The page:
>> kind of thinking and system we want to perpetuate?
> I quote a friend of mine:
> ===
> I sometimes make the argument that the world *is* a
> libertarian
> "paradise". There is, after all, no world government. You
> want to talk
> about "private" police forces and infrastructure companies?
> We call them
> "nations". There are many, and they offer a variety of
> "packages". Some
> do well and others do not.
> "What," I say to the spluttering Libertarian, "You want to
> talk about
> hegemony, bundling, required contracts, the importance of
> colocation,
> and natural monopoly? Those aren't very Libertarian points
> to make."
> I then argue that apparently nation-states are the
> equilibrium result of
> anarchy. Good news: Libertarianism "works"! (Well, insofar
> as our
> nation-states "work".) "You're absolutely right; people
> will, and have,
> self-organized to the degree they see necessary. Now what's
> your point,
> again?"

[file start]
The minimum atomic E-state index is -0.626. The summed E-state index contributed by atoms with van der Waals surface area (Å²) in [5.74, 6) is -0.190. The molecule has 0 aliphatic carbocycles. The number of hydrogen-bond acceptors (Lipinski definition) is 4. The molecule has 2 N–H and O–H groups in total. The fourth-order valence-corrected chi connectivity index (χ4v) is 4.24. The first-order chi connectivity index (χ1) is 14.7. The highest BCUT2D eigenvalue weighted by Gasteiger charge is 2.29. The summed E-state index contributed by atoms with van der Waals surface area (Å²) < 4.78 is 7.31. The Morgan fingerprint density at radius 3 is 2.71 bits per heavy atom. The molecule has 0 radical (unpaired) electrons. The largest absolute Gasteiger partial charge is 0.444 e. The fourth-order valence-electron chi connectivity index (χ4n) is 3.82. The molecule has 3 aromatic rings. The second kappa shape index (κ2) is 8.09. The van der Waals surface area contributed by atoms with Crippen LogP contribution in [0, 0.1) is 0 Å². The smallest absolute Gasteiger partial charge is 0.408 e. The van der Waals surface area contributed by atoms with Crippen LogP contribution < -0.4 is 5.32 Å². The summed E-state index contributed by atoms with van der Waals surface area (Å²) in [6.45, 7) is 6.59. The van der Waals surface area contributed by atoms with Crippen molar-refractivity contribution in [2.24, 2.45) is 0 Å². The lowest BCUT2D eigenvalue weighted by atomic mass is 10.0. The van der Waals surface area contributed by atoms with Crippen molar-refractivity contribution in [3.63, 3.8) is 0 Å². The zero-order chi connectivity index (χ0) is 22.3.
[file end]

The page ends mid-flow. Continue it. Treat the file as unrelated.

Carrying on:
> ===

Yes, I've heard the notion that nation states -- coercive entities -- are in anarchic equilibrium.  My belief is the world is not and never will be in equilibrium.*  There might be some stable states -- no pun intended.  But nation states, while they might be anarchic between themselves to some degree, they don't play that way internally.

Also, the argument that things are now as people want them has some merit -- in the sense that few are rioting over there being monocentric legal orders.  (Monocentric legal order: fancy term for a legal order where a monopoly controls legal rulings.  This is distinguished from the polycentric legal order or anarchy.)  However, in the same way, one would not argue that current scientific theory is great and shouldn't be improved on because no one is up in arms about it and everything, on the surface, appears to be working smoothly.